Throughout the Old Testament the term Aram is used to reference various people groups inhabiting the Levant, and their political power and loyalties changed frequently over the centuries. The Bible first mentions the people of Aram in the Table of Nations and designates them as descendants of Shem (Genesis 10:22-23). Later Abraham traveled with his father to Haran in northern Aram (see this map) before continuing on to Canaan further south. Many years after this Abraham sent his servant back to this region (called Aram-naharaim or Paddan-aram) to find a wife for his son Isaac (Genesis 24:10). Still later Isaac’s son Jacob returned to this same area when he fled from his brother Esau after stealing his birthright (Genesis 28-31). Balaam was also brought from northern Aram to curse the Israelites as they prepared to enter the Promised Land (Numbers 23:7). Even the Israelites themselves were instructed, once they entered the Promised Land, to make an offering of first fruits during which they were to acknowledge to the priest that their ancestor (Abraham) was a wandering Aramean (Deuteronomy 26:1-11). During the time of the Judges a man named Othniel rescued the Israelites from a king who oppressed them from Aram-naharaim (Judges 3:8-10). By the end of the time of the Judges (Judges 18:7-28), however, the term Aram is typically used by the biblical writers to refer to the people living in the area shown here, located just north of Israel and centered around the ancient city of Damascus. This region was subdued by King David (2 Samuel 8; 1 Chronicles 18-19), but it appears to have regained power soon after Solomon died. Aram continued to grow in power during this time, so much so that King Asa of Judah sent silver and gold to Ben-hadad I of Aram to incite him to attack King Baasha of Israel (1 Kings 15; 2 Chronicles 16). Apparently this conflict whet the appetite of the Arameans for Israelite land, because later Aram would also fight several wars against King Ahab of Israel (1 Kings 20-22; see map here) as well as against several other kings of Israel after him (2 Kings 8-16; 2 Chronicles 18-28). The power of Aram was finally broken during the time of King Ahaz of Judah, who bribed the Assyrians to attack the Arameans in order to stop Israel and Aram from attacking Judah (2 Kings 16-17; 2 Chronicles 28; Isaiah 7-8; see map here). Hundreds of years later, the Lord Jesus appeared to the apostle Paul as he was traveling to Damascus to persecute believers there (Acts 9; see map here).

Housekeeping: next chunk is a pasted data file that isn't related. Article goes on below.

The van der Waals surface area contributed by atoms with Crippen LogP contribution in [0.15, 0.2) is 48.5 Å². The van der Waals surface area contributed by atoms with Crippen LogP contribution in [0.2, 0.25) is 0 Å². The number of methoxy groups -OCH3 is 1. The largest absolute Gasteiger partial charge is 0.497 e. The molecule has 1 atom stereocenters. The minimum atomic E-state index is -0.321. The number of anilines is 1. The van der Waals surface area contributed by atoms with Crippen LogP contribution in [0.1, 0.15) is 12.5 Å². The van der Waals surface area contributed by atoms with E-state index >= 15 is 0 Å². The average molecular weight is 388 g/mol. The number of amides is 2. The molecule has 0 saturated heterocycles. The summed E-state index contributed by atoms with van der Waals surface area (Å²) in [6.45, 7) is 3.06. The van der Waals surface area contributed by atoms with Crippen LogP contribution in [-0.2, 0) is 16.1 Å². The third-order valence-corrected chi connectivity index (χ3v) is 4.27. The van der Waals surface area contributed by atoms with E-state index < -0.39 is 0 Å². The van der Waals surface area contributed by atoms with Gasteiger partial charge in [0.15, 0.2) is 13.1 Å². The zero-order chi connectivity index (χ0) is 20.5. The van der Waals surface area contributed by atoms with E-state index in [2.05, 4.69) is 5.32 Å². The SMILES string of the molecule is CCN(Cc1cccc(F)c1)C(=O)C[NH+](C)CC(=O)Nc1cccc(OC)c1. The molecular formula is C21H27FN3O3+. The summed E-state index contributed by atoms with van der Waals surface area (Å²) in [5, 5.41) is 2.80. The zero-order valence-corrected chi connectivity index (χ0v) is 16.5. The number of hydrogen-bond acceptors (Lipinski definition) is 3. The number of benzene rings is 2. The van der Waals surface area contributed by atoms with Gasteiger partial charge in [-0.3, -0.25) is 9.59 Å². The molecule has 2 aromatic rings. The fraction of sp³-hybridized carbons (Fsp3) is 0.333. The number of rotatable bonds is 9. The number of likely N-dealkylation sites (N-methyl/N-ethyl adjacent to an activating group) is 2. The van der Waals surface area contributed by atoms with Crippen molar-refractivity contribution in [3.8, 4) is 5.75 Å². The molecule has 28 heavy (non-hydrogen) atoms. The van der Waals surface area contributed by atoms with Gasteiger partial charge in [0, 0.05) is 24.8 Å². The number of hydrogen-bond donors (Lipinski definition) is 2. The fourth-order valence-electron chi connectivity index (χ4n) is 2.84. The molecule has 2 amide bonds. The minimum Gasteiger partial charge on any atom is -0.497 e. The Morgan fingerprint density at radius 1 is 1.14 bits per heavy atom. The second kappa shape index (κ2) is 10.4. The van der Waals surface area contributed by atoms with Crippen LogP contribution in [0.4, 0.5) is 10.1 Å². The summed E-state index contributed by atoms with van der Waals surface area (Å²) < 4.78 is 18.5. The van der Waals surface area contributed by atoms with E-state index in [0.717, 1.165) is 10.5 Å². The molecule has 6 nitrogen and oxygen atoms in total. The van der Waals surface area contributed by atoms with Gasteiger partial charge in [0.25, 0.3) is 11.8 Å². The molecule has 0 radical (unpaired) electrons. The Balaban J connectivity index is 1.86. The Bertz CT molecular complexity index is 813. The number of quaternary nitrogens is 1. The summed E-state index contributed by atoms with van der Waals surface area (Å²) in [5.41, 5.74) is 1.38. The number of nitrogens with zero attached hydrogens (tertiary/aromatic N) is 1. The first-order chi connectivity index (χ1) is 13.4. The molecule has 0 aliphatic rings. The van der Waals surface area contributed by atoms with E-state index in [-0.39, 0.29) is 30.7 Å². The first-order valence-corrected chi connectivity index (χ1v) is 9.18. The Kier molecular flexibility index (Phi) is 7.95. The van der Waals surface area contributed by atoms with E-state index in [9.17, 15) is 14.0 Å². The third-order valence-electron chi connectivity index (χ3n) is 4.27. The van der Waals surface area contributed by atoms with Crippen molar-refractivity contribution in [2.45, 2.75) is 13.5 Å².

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Saul Rescues Jabesh-Gilead